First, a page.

Arnaldo Eliud Rios Soto still wears the blood-soaked jacket he had on the day his friend, caregiver and father figure was shot by police in North Miami, his mother said.
Last week Rios, 26, wandered away from his group home and Charles Kinsey, his behavioral therapist, came after him.
Police, responding to a 911 call about a suicidal man with a gun, came too.
Kinsey was shot in the leg, a mistake, police said, as the officer was aiming at Rios, who was holding a toy truck. The pair became the latest image in the national debate about police shooting of unarmed men.
Gladys Soto said she last saw her son, who has autism, when she delivered clothes to him at Aventura Hospital’s psychiatric ward, which is where he wound up after he left his group home to revisit the scene where Kinsey had been shot days earlier.
He still wore the jacket he was wearing when Kinsey was shot while lying on the ground with his hands up.
When she visited, Rios, who doesn’t verbalize many words, pointed to his sleeves and said, “Blood, blood,” Soto told CNN in Spanish.
Attorney Matthew Dietz, who represents the family, said that after the shooting police eventually brought Rios back to MACTown, a center for developmentally disabled people. But Rios left and went back to the site of the shooting.
He did so to “describe the hurt he feels and to sort of yell for help,” Dietz said.
Officer says he did what he had to do
The police officer who shot Kinsey has been identified as Jonathan Aledda, a four-year veteran and a member of the SWAT team. He has been placed on administrative leave.
Last week, the police union representing him said a cell phone video of the events before and after the shooting doesn’t tell the whole story. There is no video of the moment Kinsey was shot.
The officer had been aiming for Rios, not Kinsey, the union said. The officer thought Rios posed a danger, said John Rivera, president of the Dade County Police Benevolent Association.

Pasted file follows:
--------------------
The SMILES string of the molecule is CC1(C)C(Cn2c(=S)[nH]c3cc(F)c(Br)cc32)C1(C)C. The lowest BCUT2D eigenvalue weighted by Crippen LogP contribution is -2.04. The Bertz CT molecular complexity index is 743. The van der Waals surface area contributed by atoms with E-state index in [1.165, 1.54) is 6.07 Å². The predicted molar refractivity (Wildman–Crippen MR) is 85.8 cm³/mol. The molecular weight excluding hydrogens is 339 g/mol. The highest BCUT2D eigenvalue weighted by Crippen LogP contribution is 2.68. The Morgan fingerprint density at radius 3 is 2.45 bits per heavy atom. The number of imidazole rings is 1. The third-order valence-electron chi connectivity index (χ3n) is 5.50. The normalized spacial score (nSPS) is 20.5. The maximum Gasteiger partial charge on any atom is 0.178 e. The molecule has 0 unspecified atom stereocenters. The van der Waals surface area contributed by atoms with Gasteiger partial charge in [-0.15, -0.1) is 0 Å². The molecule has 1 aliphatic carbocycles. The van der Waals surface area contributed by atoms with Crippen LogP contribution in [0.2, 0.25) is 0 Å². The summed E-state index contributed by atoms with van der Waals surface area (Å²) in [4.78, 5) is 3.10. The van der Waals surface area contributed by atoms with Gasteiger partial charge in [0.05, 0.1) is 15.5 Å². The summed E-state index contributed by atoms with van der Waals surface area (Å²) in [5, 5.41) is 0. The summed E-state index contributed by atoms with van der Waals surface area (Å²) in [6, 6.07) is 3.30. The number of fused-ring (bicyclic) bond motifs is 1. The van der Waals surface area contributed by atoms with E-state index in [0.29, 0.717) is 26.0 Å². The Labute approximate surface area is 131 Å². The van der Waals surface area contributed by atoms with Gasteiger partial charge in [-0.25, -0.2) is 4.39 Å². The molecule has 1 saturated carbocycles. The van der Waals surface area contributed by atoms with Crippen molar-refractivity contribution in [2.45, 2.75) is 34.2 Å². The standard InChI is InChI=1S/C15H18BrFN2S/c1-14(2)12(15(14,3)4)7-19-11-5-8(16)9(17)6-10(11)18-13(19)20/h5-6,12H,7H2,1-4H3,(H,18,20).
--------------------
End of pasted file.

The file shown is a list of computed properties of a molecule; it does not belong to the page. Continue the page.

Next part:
Aledda has issued a statement in the form of a text message, which Rivera read to reporters.
“I took this job to save lives and help people,” the officer said. “I did what I had to do in a split second to accomplish that, and hate to hear others paint me as something I’m not.”
A life with autism
Rios was diagnosed with autism when he was about 8 years old, but his mother long had her suspicions. She first noticed differences in her boy when at 18 months he stopped looking directly at her. He wouldn’t eat and reacted to her touch as though she was beating him. She started studying autism.
Soto’s husband left her and the family when Arnaldo was 3, something that shook him profoundly. Soto said her son would often sit by the window waiting for his father to return, but he never did.
Rios’ diagnosis came when the family lived in Baltimore.
“By then, it was too late,” she said. “He had already lost too many years.”
Soto said life can be tough, as it is for many people.
“It hasn’t been easy. No mother with an autistic child has it easy. Because they’re so special that sometimes, you don’t know how to react,” she said. She couldn’t cry in front of her son, because then he would cry.
But her son can also take that pain and transform it. His gift, she said, is to take anguish and extinguish it.
She said he sometimes has outbursts. He first escaped a caretaker when he was 13 or 14 years old. That also was the first time he was sent to a group home.
There were other incidents at school and after a half dozen an official told her she had to do something or her child would be taken away.
She said she had him put in a group home against his wishes and her heart. She went to visit him every chance she could — weekends, on days off.
He grew to really like Kinsey, who reminded Rios of his stepfather.
He loves trucks
Rios also really likes toy trucks. He researches them. He sleeps with them, gives them names.
The white truck he had in his hand last week when Kinsey was shot is named “Cellular Phones.”
That truck and his other favorites are ones he clings to when he is stressed, his mother said.
Now people around the country are sending Rios toy trucks. Four more arrived Tuesday.
They are not his only obsessions. Rios also loves toy airplanes, stuffed animals, and is always with a toy genie bottle from the movie “Aladdin.”
For now, the family’s focus is getting him out of the hospital and into a group home.
“Arnaldo can’t live in a psychiatric ward of a hospital,” said Dietz. “That is the worst place (he) could live. … he can’t have his toy trucks there.”